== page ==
Patience means fully comprehending that God is in control…of everything. When I grow impatient, I tend to try and coopt control. This means I have to compartmentalize God, because I can’t both acknowledge His love, omniscience, and omnipotence and yet also question whether He cares about, is paying attention to, or is able to affect the contents of my life.
God often reveals His attention to the details through coincidences. In the simplest gesture or idea, I see that God has put everything in motion. Because when I begin to dissect any coincidence or bit of serendipity, I find such levels of interdependent intricacy, that I can’t label it all accidental.
Let’s look at one example I love to trace backwards, forwards, and around: How I met my husband. I met my husband at one of my church’s small groups. (A group we would later become co-leaders of.) Now, I could have attended a number of different small groups offered by my church, but I went to that one. I chose it because it was convenient to get to from my job. I got that job in large part because of where I went to grade school. I went to the school I did in large part because of my mother’s job. Her first boss encouraged her to enroll me in a certain preschool. Someone at that preschool took an interest in my family and encouraged my parents to consider sending me to a private prep school — a school my parents should not have been able to afford, and a world of educational possibilities that (especially as immigrants) they probably wouldn’t have come across on their own. But come across it they did, and thanks to some sacrifices on their part and a robust series of events that neatly fall under the header “God’s Part,” they were able to afford giving me (and my two siblings) Park Avenue educations with Crown Heights finances.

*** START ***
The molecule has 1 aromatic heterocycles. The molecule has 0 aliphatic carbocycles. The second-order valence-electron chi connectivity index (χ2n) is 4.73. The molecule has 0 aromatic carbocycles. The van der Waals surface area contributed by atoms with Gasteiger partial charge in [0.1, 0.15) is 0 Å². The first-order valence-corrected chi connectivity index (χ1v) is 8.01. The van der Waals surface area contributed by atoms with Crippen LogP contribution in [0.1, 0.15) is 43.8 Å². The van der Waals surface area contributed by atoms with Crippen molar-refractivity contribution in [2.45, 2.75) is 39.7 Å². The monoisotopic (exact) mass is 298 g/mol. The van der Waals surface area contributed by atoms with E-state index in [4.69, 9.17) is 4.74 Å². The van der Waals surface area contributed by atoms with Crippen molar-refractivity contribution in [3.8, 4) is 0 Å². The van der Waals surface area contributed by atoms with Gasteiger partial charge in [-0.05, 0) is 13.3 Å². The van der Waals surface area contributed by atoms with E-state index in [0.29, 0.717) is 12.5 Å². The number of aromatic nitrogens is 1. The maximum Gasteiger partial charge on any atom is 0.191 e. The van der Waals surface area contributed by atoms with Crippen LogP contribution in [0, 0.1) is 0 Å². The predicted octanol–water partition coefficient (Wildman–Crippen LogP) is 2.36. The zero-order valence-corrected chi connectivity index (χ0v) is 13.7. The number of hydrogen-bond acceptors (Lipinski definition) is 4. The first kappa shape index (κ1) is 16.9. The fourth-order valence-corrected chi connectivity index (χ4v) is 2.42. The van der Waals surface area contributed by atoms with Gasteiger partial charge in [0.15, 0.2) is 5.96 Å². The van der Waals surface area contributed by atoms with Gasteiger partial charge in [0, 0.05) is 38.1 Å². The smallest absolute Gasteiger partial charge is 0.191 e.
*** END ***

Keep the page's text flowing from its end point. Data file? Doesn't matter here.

Let’s fast forward. Because of the private school I attended, I had a very receptive network of people to have informational interviews with when I was looking for a job in publishing. And during one of those informational interviews, I found out about (and was recommended for) the job that led me to choose the small group where I met my husband.
My husband and I only became friendly acquaintances in small group. Our friendship really developed leading up to and during a group trip to Puerto Rico, a trip I didn’t think was really going to happen until people started sending me their flight itineraries. A trip I probably wouldn’t have been invited to join if I didn’t attend and make friends at that small group. And a small group I wouldn’t have been a part of if I’d attended another church.
I found my church in New York through the pastor of the church I attended during my college and post-college years in Massachusetts. He recommended three churches to me, but this was the one I visited first. And why was I looking for a church in New York, even though I’d grown up there and gone to church there? Because the church I’d grown up going to wasn’t very diverse, didn’t provide me with many peers, and was too emotionally draining to attend once my mother died. I wanted to find a church in New York that was akin to the church I’d attended (and loved) in Massachusetts. I found the church I attended in Massachusetts because a college friend of mine told me about it. And I only met that friend because we played volleyball together. And we only played volleyball together because we both chose to attend the same college. And I primarily chose that college because the other ones I visited smelled like beer and I didn’t like my chances of making their volleyball teams.